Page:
It’s not every day you see pink unicorns and blue toucans dancing at the Scramble Light on the Ball State University campus. But they were there to call attention to an important event about a serious topic.
Battling the blustery cold, a large group of Ball State faculty, staff, and students—including a few students in colorful costumes meant to attract attention—conducted the third annual Prevention and Drug Take Back Day, part of an initiative to educate the campus community on drug awareness and harm reduction. The concept of harm reduction includes acceptance that illicit drug use is a part of our community, but attempts to reduce the harmful effects of drug use rather than ignore or condemn it.
The event was held Oct. 20 by the Ball State University Center for Substance Use Research and Community Initiatives (SURCI), the Addictions Coalition of Delaware County (ACDC), the Student Association for Addressing Addictions (S3), and the Ball State Healthy Lifestyle Center in partnership with the Muncie Folk Collective and its Harm Reduction Team.
During this year’s Prevention and Drug Take Back Day, participants were able to pick up free Fentanyl test strips; drop off old or unused medication for disposal; and get addiction and prevention resources. Students in S3, the official student arm of ACDC, distributed free doses of Naloxone (brand name: Narcan), a medicine that quickly reverses an opioid overdose, along with the Fentanyl test strips. The students also explained how the Naloxone and the Fentanyl test strips should be used.
The students at this year’s Prevention and Drug Take Back Day distributed 350 doses of Narcan, 400 fentanyl test strips, 1,000 drug prevention postcards, and 1,000 Nicotine Quit Day cards, in celebration of Nicotine Quit Month in October. The expired medications collected at the event filled a twenty-gallon trash bag. Those medications will be safely disposed of by Muncie police.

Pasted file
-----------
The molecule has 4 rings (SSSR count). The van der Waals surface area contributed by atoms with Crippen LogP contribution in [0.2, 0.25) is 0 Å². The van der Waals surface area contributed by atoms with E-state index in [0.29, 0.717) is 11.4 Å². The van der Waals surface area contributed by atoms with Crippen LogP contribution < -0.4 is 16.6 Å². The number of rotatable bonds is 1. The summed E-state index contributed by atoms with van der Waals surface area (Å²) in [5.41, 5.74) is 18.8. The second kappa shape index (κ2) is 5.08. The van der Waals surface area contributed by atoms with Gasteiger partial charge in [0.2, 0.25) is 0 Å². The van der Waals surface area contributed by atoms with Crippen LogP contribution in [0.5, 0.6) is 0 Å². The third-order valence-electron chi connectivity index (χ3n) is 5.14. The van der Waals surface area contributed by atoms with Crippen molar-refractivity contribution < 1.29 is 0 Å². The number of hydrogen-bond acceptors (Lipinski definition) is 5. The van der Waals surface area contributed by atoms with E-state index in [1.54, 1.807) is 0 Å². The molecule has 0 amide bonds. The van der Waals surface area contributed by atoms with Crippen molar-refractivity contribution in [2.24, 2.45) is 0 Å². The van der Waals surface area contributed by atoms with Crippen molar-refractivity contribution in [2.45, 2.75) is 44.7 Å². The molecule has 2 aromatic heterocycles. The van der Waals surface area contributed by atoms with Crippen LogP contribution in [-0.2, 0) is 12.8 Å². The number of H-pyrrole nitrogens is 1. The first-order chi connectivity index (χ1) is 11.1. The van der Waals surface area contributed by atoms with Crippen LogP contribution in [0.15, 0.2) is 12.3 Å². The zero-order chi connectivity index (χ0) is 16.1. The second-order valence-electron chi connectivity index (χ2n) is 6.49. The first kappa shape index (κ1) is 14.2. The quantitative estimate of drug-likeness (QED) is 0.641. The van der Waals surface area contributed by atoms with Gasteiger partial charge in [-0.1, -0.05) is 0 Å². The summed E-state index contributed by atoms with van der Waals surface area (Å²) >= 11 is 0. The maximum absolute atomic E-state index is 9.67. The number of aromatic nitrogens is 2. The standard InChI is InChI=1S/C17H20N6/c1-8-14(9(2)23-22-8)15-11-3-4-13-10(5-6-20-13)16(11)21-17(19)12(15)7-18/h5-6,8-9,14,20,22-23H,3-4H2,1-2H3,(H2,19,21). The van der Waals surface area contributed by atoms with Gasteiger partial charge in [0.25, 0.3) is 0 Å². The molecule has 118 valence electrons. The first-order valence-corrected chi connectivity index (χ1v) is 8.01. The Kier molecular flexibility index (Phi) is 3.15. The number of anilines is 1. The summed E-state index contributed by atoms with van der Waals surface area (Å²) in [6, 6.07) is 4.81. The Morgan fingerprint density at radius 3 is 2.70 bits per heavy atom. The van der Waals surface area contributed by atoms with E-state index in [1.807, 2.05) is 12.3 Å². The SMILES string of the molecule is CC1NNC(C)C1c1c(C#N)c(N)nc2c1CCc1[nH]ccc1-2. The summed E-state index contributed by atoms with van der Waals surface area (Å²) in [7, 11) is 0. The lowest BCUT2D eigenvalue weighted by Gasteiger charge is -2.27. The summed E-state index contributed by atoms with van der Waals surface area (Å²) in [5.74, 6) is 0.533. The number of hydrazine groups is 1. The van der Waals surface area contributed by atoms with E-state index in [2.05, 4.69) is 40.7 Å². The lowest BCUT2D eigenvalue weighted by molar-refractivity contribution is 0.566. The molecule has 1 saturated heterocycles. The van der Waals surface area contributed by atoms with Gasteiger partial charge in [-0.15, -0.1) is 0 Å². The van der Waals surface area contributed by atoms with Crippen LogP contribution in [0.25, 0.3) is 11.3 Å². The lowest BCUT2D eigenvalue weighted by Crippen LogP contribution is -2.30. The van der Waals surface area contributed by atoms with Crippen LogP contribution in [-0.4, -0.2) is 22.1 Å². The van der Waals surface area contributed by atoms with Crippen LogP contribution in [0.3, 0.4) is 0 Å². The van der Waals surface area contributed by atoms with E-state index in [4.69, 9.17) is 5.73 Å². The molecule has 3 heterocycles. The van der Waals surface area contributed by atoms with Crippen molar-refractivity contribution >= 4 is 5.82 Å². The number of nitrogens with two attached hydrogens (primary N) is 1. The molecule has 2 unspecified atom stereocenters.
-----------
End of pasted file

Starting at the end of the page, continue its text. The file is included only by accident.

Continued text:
“One good thing was not having any Fentanyl test strips or Narcan left by the time we were done. I know not everyone will use them, but if it saves one person’s life, that’s what matters,” said student Makayla Thompson, a senior Social Work major and an S3 member.
Students in S3 and SOCWK 430, an immersive learning course within the Social Work department, gain experience in the field and community outreach initiatives such as community clean-up days, campus social substance use prevention campaigns, providing a drug and alcohol-free student social network, and drug take-back days like this one. S3 also provides mocktails every Saturday night during Late Nite events, and distributes drug prevention education materials.
All 24 students in the class, under the direction of Dr. Dane Minnick, assistant professor of Social Work and director of the Ball State SURCI, will be ready to take the Certified Prevention Specialist (CPS) exam at the end of the semester. Adopted in 1994, the Prevention Specialist certification is one of the fastest-growing credentials in the field of addiction-related behavioral healthcare. With this course turning out between 20-25 new prevention specialists annually, Indiana is on track to have the most certified prevention specialists in the country within five years, according to Dr. Minnick.
“It’s an innovative way to tackle the problem; not being passive. We’ve removed the barriers and are actively placing Naloxone into students’ hands,” said Dr. Minnick, who also serves as the executive director of ACDC.
Jeff Robinson, president of Muncie City Council was one of several city officials who attended this year’s Prevention and Drug Take Back Day.
“I’m so incredibly thankful for the hard work being done by passionate citizens in our community to help address the ongoing drug addiction crisis. It’s inspiring to witness their dedication,” Mr. Robinson said. Also in attendance were Delaware County sheriff Tony Skinner, Muncie deputy mayor Richard Ivy, Delaware County commissioner Sherry Riggin, and Dr. Scott Rutledge, dean of the Ball State College of Health, among others.